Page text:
Because no one in my family has gone to college.

Right away, I reassured him that if he wanted to go to college. he would be able to. He then talked about how expensive college was, which led to a conversation about scholarships and grants for students who excel in school. (By the way, this is not a typical conversation I have with a 3rd grader. He is a very thoughtful person.)

We can have the most technically skilled teachers in our school. They can receive the best professional development available and be provided all the time they need to prepare instruction and manage other tasks. But if a teacher does not believe that every student in their classroom can be successful readers, writers, and thinkers, then no amount of qualification or ability will have the necessary impact on our students.

Fortunately, beliefs and practices are intertwined. One influences the other. For example, if we try and apply a new practice and find it successful, our beliefs can shift so that we are discontinuing the less innovative practice. Likewise, when we reconsider our current practices because students are not as successful as they could be, we can become more open to new ideas.

A personal example: when I was teaching 5th and 6th grade in a multi-age environment, I leaned on the reading anthology series during the literacy block. I recall one student who was a “word caller”: they could read any text put in front of them, but they had little to no comprehension about what they just read. Frustrated, I sought out resources. Ideas from books by Cris Tovani and Stephanie Harvey were added to my repertoire. After applying these new practices, the student still wasn’t successful. But at least I had more reliable information when sharing my concerns about a possible learning disability with the parent.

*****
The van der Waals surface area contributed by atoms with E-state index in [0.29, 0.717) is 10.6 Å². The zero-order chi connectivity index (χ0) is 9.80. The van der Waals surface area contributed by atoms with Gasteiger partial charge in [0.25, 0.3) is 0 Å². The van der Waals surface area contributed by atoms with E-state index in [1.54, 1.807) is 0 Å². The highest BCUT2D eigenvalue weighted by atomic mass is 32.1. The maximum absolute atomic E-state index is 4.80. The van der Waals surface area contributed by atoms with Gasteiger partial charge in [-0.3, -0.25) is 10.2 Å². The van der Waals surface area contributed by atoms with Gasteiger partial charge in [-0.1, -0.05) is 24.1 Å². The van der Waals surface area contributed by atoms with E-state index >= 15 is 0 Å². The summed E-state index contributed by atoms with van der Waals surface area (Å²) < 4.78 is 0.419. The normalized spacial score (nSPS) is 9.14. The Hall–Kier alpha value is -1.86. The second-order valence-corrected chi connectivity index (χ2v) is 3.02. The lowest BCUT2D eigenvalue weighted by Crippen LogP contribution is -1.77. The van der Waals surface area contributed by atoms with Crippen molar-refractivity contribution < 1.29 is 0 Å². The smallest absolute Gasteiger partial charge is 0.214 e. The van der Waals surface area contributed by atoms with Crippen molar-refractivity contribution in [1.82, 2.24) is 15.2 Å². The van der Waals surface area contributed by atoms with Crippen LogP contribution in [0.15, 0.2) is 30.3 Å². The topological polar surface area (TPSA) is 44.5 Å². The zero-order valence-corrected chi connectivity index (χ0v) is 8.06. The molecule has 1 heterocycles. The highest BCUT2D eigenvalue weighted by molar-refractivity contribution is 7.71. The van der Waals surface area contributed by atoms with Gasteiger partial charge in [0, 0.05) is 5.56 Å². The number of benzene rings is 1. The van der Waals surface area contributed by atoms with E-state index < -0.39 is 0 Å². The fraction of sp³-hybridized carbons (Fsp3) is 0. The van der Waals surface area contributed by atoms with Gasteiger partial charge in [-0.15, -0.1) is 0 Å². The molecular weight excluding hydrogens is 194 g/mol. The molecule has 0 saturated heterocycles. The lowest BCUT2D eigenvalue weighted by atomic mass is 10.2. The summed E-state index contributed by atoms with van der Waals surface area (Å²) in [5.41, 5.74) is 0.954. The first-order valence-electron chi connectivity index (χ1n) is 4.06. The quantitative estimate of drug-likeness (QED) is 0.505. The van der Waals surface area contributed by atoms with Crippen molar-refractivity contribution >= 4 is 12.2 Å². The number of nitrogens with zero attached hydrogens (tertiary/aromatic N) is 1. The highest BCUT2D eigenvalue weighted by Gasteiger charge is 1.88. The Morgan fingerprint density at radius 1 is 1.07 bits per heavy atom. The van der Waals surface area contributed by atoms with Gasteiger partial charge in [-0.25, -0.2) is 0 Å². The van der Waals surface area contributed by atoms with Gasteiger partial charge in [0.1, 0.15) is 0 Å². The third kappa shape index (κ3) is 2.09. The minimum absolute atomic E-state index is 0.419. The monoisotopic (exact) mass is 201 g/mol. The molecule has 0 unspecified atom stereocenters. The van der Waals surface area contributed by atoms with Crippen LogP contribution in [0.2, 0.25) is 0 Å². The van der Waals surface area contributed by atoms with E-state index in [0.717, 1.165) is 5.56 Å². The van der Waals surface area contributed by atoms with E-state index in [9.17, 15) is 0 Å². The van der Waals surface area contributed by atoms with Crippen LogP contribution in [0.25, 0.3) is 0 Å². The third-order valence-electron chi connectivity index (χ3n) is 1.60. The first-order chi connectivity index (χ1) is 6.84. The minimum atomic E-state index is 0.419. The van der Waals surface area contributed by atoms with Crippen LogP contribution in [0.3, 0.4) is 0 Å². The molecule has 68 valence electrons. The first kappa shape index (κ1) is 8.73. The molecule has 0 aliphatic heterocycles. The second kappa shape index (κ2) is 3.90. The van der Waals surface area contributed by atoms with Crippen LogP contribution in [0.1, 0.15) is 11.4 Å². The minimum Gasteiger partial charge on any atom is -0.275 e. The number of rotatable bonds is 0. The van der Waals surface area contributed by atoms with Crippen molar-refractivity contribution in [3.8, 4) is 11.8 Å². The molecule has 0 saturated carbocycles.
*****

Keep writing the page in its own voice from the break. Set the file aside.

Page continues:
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My beliefs changed because my concern for the student outweighed any pride or insecurity I had in my own abilities. Yet teachers do not have to wait for a challenge like mine to take action. In her book Read, Write, Lead: Breakthrough Strategies for Schoolwide Literacy Success (ASCD, 2014), Regie Routman describes characteristics of highly effective teacher-leaders (Appendix I):

  • Articulates core beliefs about teaching, literacy, and learning.
  • Daily practices match stated beliefs.
  • Reflects on how beliefs drive practices.
  • Seeks to improve and adjust beliefs and practices in light of new information and experiences.
  • Is open to productive change.

I’d like to think that I embodied some of these characteristics with the story about my former student. Yet prior to that case, I plowed through the mandated literacy program without giving much thought to the results. I cannot feel guilty, though. I can only share my own story in the hope that others will learn from my experiences.

As we start gathering assessment results from the fall screeners, I encourage all of us to pause for a moment and ask ourselves a few questions:

  1. When it comes to my literacy instruction, why am I doing what I am doing? (What you list is your beliefs.)
  2. If I didn’t have the current resources in my classroom, what would I use for literacy instruction? (You are examining how your beliefs drive your practices.)
  3. How can I ensure that every student not only is successful but also feels successful in my classroom? (You are becoming open to change.)